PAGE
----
EconoMonitor

Ed Dolan's Econ Blog

Category Archive: Income and poverty

  • The Conservative Case for Carbon Dividends: A Bad Marriage of Two Good Ideas?

    As a firm supporter of both carbon taxes and a universal basic income (UBI), you would think that I would be thrilled by the new report, The Conservative Case for Carbon Dividends, released Wednesday by the Climate Leadership Council (CLC).  It puts a price on carbon like a good carbon tax should, and it gives […]

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  • Trade and Jobs: Why the Protectionist Cure Could be Worse Than the Globalization Disease

    Dramatic promises to restrict international trade were a signature element of Donald Trump’s presidential campaign. So far, he seems to be following through, with an early reaffirmation of his intent to withdraw US participation in the Trans-Pacific Partnership (TPP). An aggressive stance on trade played a key role in gaining the support of working class […]

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  • Does the Social Safety Net Provide Enough Incentive to Work?

    One of the most common criticisms of social safety net programs is that they discourage work. As House Speaker Paul Ryan has put it, they risk becoming a “hammock that lulls able-bodied people to lives of dependency and complacency,  that drains them of their will and their incentive to make the most of their lives.” […]

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  • Voters are Angry about Free Trade. What is the Right Policy Response?

    The two most watched candidates of this presidential election season, Donald Trump and Bernie Sanders, have put anger over the effects of free trade at the center of their campaigns. In doing so, they have won millions of votes. Many of the arguments they use in their stump speeches are overly simplistic, but the anger […]

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  • How Is Inequality Linked to Climate Change, and What to Do About It?

    Progressives see climate change and economic inequality as two of the big problems of our time. As the global aid organization Oxfam points out in a recent media briefing paper, “Extreme Carbon Inequality,” the two are “inextricably linked.” But just what is the nature of the linkage? Does inequality cause climate change? Does climate change […]

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  • Universal Basic Income vs. Unemployment Insurance: Which is the Better Safety Net?

    A universal basic income (UBI) and unemployment insurance (UI) are two possible forms of social insurance for an economy in which job loss is a significant risk. Which works better? How generous should either program be? Would a combination of the two be best of all? These are the questions that Alice Fabre, Stéphane Pallage, […]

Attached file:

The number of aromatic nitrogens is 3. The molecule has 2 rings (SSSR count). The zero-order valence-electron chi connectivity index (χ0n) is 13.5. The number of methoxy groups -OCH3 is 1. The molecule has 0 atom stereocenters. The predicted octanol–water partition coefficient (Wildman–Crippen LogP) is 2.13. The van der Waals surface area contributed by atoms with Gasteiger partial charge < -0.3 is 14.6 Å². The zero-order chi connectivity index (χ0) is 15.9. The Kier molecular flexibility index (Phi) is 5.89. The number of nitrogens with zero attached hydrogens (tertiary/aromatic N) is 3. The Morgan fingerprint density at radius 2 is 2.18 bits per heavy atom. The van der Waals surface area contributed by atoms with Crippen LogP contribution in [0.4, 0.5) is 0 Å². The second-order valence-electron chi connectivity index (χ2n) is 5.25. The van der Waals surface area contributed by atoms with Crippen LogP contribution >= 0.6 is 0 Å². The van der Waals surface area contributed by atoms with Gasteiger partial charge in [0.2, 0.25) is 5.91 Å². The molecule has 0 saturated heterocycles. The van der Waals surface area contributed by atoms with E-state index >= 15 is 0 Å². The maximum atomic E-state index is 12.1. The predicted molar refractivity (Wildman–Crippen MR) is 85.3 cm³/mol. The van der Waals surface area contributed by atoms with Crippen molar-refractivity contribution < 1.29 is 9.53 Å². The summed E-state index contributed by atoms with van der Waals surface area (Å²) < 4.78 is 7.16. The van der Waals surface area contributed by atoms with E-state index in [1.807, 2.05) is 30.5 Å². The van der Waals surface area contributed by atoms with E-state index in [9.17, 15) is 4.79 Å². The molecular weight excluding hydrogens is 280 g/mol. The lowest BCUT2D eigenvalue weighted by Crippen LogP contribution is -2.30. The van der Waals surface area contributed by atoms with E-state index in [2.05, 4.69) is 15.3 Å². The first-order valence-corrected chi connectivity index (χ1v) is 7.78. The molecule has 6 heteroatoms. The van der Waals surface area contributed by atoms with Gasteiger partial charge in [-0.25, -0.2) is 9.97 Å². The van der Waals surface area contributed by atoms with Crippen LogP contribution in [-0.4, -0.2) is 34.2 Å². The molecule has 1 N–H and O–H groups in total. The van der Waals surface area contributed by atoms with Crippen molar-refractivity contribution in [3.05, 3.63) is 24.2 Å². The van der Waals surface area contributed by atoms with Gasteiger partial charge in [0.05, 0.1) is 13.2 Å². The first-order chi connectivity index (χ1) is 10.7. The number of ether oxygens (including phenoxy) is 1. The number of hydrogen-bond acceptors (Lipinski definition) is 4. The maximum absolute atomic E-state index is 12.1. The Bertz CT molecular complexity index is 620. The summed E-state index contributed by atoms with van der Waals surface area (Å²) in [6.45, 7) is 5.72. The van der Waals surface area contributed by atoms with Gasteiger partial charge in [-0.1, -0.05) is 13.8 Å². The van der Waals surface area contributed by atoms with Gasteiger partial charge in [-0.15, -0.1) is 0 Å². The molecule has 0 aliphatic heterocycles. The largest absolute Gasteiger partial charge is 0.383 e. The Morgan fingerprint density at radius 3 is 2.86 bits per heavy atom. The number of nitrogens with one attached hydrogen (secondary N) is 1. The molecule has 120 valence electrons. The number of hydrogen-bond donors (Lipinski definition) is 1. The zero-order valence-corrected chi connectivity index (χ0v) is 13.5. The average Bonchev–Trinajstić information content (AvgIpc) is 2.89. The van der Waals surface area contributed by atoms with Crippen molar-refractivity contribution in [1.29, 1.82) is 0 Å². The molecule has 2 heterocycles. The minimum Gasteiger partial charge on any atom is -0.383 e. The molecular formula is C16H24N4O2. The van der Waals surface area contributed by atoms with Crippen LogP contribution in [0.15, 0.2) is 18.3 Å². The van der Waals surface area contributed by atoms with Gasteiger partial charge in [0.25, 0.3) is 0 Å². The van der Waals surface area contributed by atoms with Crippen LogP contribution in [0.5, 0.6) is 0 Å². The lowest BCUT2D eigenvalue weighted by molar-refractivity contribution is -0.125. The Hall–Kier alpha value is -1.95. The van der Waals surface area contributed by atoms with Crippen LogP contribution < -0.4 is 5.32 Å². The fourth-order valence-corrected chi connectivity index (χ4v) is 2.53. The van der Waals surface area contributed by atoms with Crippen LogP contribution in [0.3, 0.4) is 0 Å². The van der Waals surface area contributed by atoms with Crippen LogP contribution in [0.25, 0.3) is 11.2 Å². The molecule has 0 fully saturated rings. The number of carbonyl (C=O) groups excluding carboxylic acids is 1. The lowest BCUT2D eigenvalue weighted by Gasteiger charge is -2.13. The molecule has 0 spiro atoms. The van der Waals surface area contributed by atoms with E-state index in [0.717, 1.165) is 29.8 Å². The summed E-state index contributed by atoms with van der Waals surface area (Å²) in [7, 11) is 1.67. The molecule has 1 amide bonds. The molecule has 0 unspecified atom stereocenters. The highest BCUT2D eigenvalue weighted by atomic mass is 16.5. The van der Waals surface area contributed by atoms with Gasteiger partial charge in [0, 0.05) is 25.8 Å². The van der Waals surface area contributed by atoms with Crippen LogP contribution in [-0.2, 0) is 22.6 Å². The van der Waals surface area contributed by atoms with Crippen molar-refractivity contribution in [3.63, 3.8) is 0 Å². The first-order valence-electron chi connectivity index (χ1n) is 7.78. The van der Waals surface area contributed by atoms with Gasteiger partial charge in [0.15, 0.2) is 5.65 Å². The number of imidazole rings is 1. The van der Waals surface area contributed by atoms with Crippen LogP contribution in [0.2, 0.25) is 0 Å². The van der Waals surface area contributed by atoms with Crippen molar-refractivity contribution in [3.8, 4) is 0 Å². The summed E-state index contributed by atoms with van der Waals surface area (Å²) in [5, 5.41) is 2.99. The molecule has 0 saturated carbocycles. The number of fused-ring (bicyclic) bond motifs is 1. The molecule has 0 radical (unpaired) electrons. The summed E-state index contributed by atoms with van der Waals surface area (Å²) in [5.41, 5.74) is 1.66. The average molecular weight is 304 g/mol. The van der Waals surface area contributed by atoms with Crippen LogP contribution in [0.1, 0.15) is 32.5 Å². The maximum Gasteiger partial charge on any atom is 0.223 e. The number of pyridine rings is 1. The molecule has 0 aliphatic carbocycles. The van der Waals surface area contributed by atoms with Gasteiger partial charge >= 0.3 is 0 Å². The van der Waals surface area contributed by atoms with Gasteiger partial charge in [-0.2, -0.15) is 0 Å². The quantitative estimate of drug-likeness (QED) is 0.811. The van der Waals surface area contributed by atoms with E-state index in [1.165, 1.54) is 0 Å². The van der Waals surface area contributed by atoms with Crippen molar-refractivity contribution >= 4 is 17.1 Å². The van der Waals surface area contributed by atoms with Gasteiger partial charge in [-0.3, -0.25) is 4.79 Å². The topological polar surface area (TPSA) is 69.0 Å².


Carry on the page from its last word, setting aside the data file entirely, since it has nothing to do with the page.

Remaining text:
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  • A Universal Basic Income and Work Incentives. Part 2: Evidence

    In Part 1 of this series, I outlined some basic economic theory regarding a universal basic income (UBI) and work incentives. By a UBI, I mean an income support policy that provides a set monthly benefit to every citizen. A UBI, as I define it, would to everyone, regardless of income, wealth, or employment status. […]

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  • A Universal Basic Income and Work Incentives. Part 1: Theory

    Everywhere you look, it seems, people are talking about a Universal Basic Income (UBI)—a monthly cash benefit paid to every citizen that would replace the existing means-tested welfare system. Supporters maintain that a UBI would not only provide income support to people in need, but would also increase work incentives. That is because, unlike the […]

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  • How Many Miles Can You Drive on an Hour’s Wages? 100 Years in One Chart

    Recently I came across this assertion in a comment box on one of my favorite websites: “The cost to fuel your car has never been higher as a percentage of disposable income.” Really? I know gasoline prices are high, but you just can’t make that assertion without looking at incomes and fuel economy, too. I […]

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  • Does Inherited Wealth Really Help the Economy? A Reply to Greg Mankiw

    Writing for the Upshot section of the New York Times, Harvard economist Greg Mankiw has weighed in on the Pikkety debate. He accepts Pikkety’s scenario of ever increasing inequality as at least a “provocative speculation,” if not established fact, but then asks, So what? What is wrong with inequality and inherited wealth? Nothing, says Mankiw. […]

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